cover than allotted below. The lecture questions are numbered so that e.g., LQ 4.2 means
Unit 4, Lecture Question 2.

Session Date Day Topic Assignment

1 2/7 W Introduction
2/9 F Optional Recitation: Excel

2 2/12 M Net Present Value 1 LQ 1.1, due 2/14


3 2/14 W Net Present Value 2 LQ 1.2, due 2/16
2/16 F Recitation: Net Present Value PS 1, due 2/18

4 2/19 M Capital Budgeting 1 (→ Tue 2/20) LQ 2.1, due 2/22


5 2/21 W Capital Budgeting 2 LQ 2.2, due 2/23
2/23 F Recitation: Capital Budgeting

6 2/26 M Case: Tottenham Hotspur Case 1, due in Class


7 2/28 W Capital Structure LQ 3.1, due 3/3
3/2 F Recitation: Capital Structure

8 3/5 M Bonds 1 LQ 4.1, due 3/8


9 3/7 W Bonds 2 LQ 4.2, due 3/10
3/9 F Recitation: Bonds PS 2, due 3/11

10 3/12 M Stocks LQ 5.1, due 3/15


11 3/14 W Case: Buffett’s Bid for MG’s Newspapers Case 2, due in class
3/16 F Recitation: Stocks

3/19 M No Class (SIP Week)


3/21 W No Class (SIP Week)
3/23 F No Recitation (SIP Week)

3/26 M No Class (Spring Break)


3/28 W No Class (Spring Break)
3/30 F No Recitation (Spring Break)

5
Session Date Day Topic Assignment

12 4/2 M Financing a Start-Up LQ 6.1, due 4/5


13 4/4 W Midterm Review
4/6 F Recitation: Midterm Review

14 4/9 M In-Class Midterm Exam


15 4/11 W Case: Strava Case 3, due in class
4/13 F No Recitation

4/16 M No Class (Patriot’s Day)


16 4/18 W Diversification 1 LQ 7.1, due 4/21
4/20 F Recitation: Diversification

17 4/23 M Diversification 2 LQ 7.2, due 4/26


18 4/25 W Risks and Returns 1 LQ 8.1, due 4/28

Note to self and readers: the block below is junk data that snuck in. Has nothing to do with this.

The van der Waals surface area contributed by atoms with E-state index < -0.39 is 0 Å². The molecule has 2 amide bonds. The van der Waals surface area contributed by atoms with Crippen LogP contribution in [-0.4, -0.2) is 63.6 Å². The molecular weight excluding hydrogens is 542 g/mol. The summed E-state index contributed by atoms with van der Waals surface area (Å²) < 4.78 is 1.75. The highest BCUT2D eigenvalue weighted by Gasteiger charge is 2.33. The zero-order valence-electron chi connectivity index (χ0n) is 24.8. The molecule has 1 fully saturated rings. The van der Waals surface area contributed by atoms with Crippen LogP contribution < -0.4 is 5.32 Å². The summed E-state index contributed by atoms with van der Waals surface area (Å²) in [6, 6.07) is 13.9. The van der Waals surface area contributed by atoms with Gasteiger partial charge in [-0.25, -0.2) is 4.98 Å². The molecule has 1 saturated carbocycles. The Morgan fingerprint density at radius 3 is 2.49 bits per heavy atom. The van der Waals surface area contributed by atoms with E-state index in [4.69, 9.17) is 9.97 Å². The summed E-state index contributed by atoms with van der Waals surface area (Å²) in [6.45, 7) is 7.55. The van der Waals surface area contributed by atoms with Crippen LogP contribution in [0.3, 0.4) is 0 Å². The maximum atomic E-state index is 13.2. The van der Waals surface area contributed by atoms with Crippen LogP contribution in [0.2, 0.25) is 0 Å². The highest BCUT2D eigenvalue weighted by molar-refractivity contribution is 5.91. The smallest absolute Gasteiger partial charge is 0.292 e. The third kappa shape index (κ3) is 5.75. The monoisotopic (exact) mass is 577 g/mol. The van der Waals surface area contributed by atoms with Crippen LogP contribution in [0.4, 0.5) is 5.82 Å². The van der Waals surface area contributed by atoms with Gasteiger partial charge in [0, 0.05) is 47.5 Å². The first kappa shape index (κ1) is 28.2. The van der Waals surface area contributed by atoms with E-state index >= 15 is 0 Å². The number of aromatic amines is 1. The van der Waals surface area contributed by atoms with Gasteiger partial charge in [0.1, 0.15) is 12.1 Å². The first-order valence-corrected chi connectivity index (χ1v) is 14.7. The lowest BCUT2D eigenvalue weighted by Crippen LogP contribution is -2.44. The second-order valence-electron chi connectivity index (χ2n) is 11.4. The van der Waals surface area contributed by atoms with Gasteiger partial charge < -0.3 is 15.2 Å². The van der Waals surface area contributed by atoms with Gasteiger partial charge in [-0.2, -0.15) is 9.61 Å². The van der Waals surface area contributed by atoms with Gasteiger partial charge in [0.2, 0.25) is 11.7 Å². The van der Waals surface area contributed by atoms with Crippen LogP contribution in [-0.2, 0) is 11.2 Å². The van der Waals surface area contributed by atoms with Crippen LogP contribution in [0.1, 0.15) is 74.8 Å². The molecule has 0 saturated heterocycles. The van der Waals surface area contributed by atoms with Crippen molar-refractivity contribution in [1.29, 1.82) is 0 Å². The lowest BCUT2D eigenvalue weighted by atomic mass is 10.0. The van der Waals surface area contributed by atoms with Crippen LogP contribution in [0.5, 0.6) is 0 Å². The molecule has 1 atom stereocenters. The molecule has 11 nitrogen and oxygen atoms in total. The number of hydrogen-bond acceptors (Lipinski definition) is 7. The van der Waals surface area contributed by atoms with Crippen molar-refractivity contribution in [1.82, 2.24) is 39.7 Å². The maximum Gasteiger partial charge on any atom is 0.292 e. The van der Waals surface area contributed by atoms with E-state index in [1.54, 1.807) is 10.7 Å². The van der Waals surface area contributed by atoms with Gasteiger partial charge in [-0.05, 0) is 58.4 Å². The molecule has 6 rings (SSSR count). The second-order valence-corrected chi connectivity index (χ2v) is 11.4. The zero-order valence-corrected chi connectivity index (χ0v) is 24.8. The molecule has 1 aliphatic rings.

4/27 F Recitation: Divers./Risks and Returns PS 3, due 4/29

19 4/30 M Risks and Returns 2 LQ 8.2, due 5/3


20 5/2 W Case: Cost of Capital at Ameritrade Case 4, due in class
5/4 F Recitation: Risks and Returns

21 5/7 M Options 1 LQ 9.1, due 5/10


22 5/9 W Options 2 LQ 9.2, optional
5/11 F Recitation: Options PS 4, due 5/11

23 5/14 M Options 3
24 5/16 W Final Review
5/18 F Recitation: Final Review

The final exam will be in the week of May 21–25, but the exact date/time is up to the
registrar, TBD.

6
Course Outline
Chapters listed below refer to the main course textbook: Brealey, Myers and Allen (11th
edition).

Introduction

1. Introduction to Finance and Course Overview Chap. 1

• Big picture: finance from the user’s perspective


(households, businesses, financial markets, and finan-
cial institutions).

• Fundamental principles of finance: time value of


money, risk aversion, and absence of arbitrage.

Part A. Valuing a Company

2–3. Net Present Value Chap. 2

• Present value versus future value, annuities, perpetu-


ities.

• Applications to mortgages, refinancing, and basic fi-


nancial projections for business plans.

• Real versus nominal cash flows.

4–5. Capital Budgeting Chap. 5, 6

• NPV rule, cash flow, calculations, and discount rates.

• Alternatives to NPV: payback period, internal rate of


return.

6. Case: Tottenham Hotspur Case pack

Part B. Raising Capital

7. Capital Structure Chap. 17

• Weighted average cost of capital.

8–9. Bonds Chap. 3, 23, 24

• Fixed-income markets.

• Term structure of interest rates.

• Properties of bond prices and market conventions.

7
10. Stocks Chap. 4

• Equity markets.

• Discounted Cash Flow (DCF) method.

11. Case: Buffett’s Bid for Media General’s Newspapers Case pack

13. Financing a Start-Up Chap. 15

Apr 9 Midterm Examination (in class, closed book)

15. Case: Strava Case pack

Part C. Managing Risk

16–17. Diversification Chap. 7

• Systematic and idiosyncratic risks.

• Portfolio optimization.

18–19. Risks and Returns Chap. 8

• Applications of the CAPM.

• Empirical evidence and extensions of the CAPM.

20. Case: The Cost of Capital at Ameritrade. Case pack

21–23. Options Chap. 20, 21

• Basic properties of options: payoff diagrams, put-call


parity, binomial model for option pricing, and Black-
Scholes formula.

• Real options.

Conclusion

24. Final Review Chap. 13

TBD Final Exam (closed book)